Have any museums ever captured info on objects with unknown provence using ESP as form of data collection?
Short answer was no. So this would be a world first.
People talked about spooky evenings at the museum and ghost hunts but never a serious event run by a museum that viewed a psychic or trance medium as a valid form of data collection.
The event took place on Tuesday 13th March. 160 attended which was capacity for the gallery.
Though well planned the event received no press coverage. The comms team for TWAM were extremely worried about it. I was made to prepare lots of press statements in advance of angry negative feedback and comments.
In the end we had a really diverse and strange mix of people who attended. It was a new audience for the gallery. There was no controversy or scandal. It didn’t get into the Daily Mail.
Before the event myself, Mick Davies (the host for the evening) and Tim & John discussed the format - we wanted something that would make you feel like you were trapped in a lift and create an atmosphere of reverance like a church service or mass — with Mick, the host, as the de facto priest.
We were all very nervous — this was not a scripted or rehearsed event.
Before Suzanne came on we asked people to switch off mobile phones so as not to interfere with the psychic readings and sonic aspects of the evening. We asked people to refrain from talking. Mick was a fantastic host.
Suzanne performed readings with objects for 45 minutes. We didn’t know what she was going to say before hand. All the objects she used were of unknown provenance and from the Saltwell Park Museum Collection
Suzanne believes that spirit guides communicate through her. I believe that she believes this and I held an agnostic and neutral position when planning the event.
We had no expectations; we didn’t require any specific information. I asked her not to interact with the audience. I also told her to take her time and not feel rushed. I was basically telling her, obliquely, that she could say anything. This was not a test of her abilities. Nothing she said would be wrong or inaccurate.
How did people respond? What happened?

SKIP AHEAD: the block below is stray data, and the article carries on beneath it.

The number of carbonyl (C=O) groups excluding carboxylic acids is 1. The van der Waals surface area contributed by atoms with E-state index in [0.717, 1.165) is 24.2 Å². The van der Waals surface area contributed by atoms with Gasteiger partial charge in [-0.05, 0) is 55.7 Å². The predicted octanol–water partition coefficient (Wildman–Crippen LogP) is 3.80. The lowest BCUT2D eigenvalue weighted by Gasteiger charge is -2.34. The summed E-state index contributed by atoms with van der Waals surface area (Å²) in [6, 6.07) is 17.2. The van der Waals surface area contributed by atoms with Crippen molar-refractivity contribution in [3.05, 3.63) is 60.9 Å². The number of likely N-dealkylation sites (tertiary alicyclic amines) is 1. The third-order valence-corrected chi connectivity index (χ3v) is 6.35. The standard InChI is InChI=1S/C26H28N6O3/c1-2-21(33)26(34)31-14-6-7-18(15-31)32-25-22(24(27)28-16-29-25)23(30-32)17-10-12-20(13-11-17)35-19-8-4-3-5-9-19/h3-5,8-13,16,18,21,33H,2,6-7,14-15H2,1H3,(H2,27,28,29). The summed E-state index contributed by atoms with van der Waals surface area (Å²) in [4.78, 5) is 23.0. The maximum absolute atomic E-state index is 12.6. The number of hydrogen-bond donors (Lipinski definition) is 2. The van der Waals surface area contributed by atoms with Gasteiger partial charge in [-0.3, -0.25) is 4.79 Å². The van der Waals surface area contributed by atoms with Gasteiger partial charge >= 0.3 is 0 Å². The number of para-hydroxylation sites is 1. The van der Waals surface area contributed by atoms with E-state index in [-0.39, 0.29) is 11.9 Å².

The event felt like a mass meditation. It felt like a strange immersive theatrical production. Suzanne readings were extremely abstract and obscure, hardly anything was specific. Which was great. I’ll be attaching the transcriptions to the data records of the objects.
There were lots of long silences which created an exciting tension. I watched the audience throughout, people seemed gripped. The whole thing had a unique and rich atmosphere.
I think the audience were waiting for something to frighten them. The conditions were right. In the end there was no ectoplasm, spirits did not appear and nobody was frightened or shocked. There were no scares but I think something more interesting happened.
We had an open Q&A at the end with all the people involved including myself. We filmed the event too and you can watch it on youtube.
In answering an audience question during this Q&A I said I wasn’t interested in history and the passive museum experience. Museums are rooted within the occult and they don’t even realise it. I said they summon ghosts and spirits all the time, that to me were far more malevolent and dangerous than what we were doing……it’s called nationalism.
What did the audience say?
The strangest event I’ve ever been to
We didn’t know if it was real or not
It felt like something from League of Gentlemen or Black Mirror on TV — it felt like a film
Highly original and challenging for a museum. Would happily pay for future events like
From museum staff? I think they are ignoring that it ever happened.
Where do we go from here?
Live object handling with hypnotised curators?
Live past life regression oral histories?
Do we take Beyond The Museum on tour?
I wrote some blog posts for Tyne & Wear Archives & Museums about Saltwell Park Museum and its collection here: